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A transaction can send eth, interact with a smart contract, or deploy a smart contract.

From what I've heard, when you deploy a smart contract, you are actually running constructor code which then returns the bytecode for the smart contract to deploy.

From that, it appears that you can actually run code directly in an EVM transaction (code which is not part of a deployed contract).

  • Is that correct?

  • Does this mean that you can run arbitrary code once-off, without deploying a contract, by including it in a transaction?

1 Answer 1

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No, you can't call code without deploying.

Here is the state transition function:

if contractCreation {
    ret, _, st.gas, vmerr = st.evm.Create(sender, st.data, st.gas, st.value)
} else {
    // Increment the nonce for the next transaction
    st.state.SetNonce(msg.From(), st.state.GetNonce(sender.Address())+1)
    ret, st.gas, vmerr = st.evm.Call(sender, st.to(), st.data, st.gas, st.value)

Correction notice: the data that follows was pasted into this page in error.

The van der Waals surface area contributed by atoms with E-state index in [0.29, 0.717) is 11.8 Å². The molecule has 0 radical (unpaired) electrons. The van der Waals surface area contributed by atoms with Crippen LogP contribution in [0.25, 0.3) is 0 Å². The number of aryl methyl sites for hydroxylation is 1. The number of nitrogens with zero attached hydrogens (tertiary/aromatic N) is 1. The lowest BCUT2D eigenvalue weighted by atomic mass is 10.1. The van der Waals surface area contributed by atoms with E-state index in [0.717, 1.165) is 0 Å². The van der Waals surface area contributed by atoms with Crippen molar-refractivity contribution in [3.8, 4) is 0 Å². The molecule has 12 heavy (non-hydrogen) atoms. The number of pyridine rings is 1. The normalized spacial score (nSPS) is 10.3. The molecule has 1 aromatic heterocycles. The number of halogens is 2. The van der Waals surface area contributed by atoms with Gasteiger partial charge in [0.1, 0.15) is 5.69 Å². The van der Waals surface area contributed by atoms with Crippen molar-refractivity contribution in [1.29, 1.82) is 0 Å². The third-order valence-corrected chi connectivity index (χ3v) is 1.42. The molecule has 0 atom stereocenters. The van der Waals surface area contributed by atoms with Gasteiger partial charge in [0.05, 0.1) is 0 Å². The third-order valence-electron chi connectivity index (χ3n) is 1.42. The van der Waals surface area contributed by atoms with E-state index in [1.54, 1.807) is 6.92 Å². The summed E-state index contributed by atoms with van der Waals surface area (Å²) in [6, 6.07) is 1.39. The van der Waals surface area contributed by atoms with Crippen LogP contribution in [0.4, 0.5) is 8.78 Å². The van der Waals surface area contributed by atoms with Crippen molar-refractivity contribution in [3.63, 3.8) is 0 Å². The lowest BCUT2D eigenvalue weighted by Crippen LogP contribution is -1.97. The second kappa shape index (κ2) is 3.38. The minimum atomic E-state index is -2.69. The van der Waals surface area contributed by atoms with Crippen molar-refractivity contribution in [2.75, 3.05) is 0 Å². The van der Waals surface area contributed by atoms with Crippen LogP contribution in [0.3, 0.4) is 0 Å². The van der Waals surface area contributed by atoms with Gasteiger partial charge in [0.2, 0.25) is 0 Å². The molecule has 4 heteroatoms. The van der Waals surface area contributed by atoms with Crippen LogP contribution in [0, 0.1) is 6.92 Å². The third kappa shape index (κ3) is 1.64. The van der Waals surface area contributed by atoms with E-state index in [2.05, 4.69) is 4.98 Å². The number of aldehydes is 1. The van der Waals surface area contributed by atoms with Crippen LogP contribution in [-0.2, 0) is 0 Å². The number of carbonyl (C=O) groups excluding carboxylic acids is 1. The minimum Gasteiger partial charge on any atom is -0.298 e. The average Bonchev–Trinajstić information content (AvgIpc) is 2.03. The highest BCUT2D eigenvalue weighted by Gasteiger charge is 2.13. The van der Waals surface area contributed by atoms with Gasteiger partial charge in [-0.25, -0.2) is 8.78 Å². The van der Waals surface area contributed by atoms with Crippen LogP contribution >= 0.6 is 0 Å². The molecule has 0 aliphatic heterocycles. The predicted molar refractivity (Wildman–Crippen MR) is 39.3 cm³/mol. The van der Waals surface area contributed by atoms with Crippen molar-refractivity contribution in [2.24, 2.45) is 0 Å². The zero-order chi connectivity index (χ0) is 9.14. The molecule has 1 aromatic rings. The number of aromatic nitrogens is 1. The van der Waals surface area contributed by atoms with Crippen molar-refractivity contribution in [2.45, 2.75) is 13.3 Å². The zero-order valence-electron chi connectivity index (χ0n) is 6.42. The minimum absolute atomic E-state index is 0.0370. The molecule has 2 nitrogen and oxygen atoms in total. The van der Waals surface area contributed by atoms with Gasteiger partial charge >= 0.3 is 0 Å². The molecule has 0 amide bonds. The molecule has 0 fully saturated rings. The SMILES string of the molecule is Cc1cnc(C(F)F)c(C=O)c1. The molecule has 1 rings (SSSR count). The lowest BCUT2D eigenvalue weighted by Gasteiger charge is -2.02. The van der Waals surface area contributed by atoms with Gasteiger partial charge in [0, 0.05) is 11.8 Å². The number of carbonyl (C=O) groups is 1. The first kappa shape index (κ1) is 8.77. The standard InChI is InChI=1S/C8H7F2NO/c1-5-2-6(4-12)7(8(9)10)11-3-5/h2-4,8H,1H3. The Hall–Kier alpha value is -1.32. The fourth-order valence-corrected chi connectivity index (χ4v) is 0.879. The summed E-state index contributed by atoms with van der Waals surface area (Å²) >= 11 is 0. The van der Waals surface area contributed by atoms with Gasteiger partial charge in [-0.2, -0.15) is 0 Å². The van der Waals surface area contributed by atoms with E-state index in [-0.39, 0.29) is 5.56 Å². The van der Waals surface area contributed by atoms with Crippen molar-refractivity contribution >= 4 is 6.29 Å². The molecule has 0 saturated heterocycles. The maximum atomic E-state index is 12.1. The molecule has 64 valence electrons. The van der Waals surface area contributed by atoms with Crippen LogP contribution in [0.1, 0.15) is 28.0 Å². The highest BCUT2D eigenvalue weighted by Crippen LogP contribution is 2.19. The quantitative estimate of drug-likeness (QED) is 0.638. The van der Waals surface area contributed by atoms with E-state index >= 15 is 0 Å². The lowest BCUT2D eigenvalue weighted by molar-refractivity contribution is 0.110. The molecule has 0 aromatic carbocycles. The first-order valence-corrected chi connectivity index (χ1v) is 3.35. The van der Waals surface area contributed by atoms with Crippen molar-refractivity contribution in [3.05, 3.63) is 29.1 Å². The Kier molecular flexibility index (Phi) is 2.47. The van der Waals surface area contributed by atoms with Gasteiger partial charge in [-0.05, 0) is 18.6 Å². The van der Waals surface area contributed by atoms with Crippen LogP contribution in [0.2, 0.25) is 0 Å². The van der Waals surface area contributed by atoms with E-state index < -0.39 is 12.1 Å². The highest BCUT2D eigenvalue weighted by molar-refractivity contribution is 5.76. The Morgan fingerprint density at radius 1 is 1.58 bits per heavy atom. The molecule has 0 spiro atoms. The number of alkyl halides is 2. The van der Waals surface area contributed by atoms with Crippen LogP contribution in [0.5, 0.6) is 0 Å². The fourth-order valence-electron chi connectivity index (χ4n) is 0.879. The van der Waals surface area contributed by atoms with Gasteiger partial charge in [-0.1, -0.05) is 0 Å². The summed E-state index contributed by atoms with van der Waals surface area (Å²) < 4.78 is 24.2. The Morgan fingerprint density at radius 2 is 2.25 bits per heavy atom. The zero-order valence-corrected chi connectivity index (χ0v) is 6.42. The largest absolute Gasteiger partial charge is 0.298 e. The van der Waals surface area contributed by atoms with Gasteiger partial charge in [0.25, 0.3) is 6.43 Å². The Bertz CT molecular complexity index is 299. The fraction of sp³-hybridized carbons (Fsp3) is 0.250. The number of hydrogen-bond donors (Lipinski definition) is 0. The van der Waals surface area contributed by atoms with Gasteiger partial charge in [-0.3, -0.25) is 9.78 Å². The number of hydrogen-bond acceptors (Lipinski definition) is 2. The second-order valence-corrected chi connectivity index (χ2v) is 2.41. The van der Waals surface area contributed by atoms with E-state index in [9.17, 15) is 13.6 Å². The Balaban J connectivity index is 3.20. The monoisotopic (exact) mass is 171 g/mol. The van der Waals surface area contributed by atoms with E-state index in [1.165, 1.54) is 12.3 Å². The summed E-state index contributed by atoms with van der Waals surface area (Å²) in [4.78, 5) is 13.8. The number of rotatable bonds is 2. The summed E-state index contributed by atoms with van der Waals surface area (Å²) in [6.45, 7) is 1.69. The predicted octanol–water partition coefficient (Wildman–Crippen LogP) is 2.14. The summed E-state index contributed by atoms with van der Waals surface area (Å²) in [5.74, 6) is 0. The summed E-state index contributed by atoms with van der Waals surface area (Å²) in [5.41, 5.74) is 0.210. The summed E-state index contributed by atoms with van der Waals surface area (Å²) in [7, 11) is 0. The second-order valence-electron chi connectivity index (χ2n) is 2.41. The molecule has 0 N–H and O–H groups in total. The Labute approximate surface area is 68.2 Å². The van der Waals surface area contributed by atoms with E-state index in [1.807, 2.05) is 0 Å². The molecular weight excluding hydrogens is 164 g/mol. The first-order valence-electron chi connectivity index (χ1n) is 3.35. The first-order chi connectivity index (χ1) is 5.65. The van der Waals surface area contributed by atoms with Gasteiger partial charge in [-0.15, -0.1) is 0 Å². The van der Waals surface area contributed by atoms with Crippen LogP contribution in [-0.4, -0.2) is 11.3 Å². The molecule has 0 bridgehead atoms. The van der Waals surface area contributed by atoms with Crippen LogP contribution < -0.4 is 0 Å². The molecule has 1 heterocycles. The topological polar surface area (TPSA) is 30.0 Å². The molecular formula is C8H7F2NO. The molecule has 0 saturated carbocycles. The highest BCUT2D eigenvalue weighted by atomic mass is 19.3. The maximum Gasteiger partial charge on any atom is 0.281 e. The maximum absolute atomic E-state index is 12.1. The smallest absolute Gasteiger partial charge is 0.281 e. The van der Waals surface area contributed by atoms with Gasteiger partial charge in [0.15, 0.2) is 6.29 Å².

}

https://github.com/ethereum/go-ethereum/blob/3aea432b35f0344d9f7c1f1843a4eca496229ffc/core/state_transition.go#L307

It either has to be a creation of a new contract, or calling an exising contract. You can't even tell the EVM to run the code from some offset, it will run from PC = 0 (PC - Program counter)

Now, if you use the "Create" option, you can run the constructor code without contract being stored in StateDB (yet), but at the end, the contract must be either stored or return an error. If it returns an error, it will not be stored (state will be reverted) and your gas will be lost. But if you don't trigger an error in the constructor, your contract will be stored. Also, a call for CREATE will be very expensive since you have to pass all your code and you spend a Gas amount per every byte.

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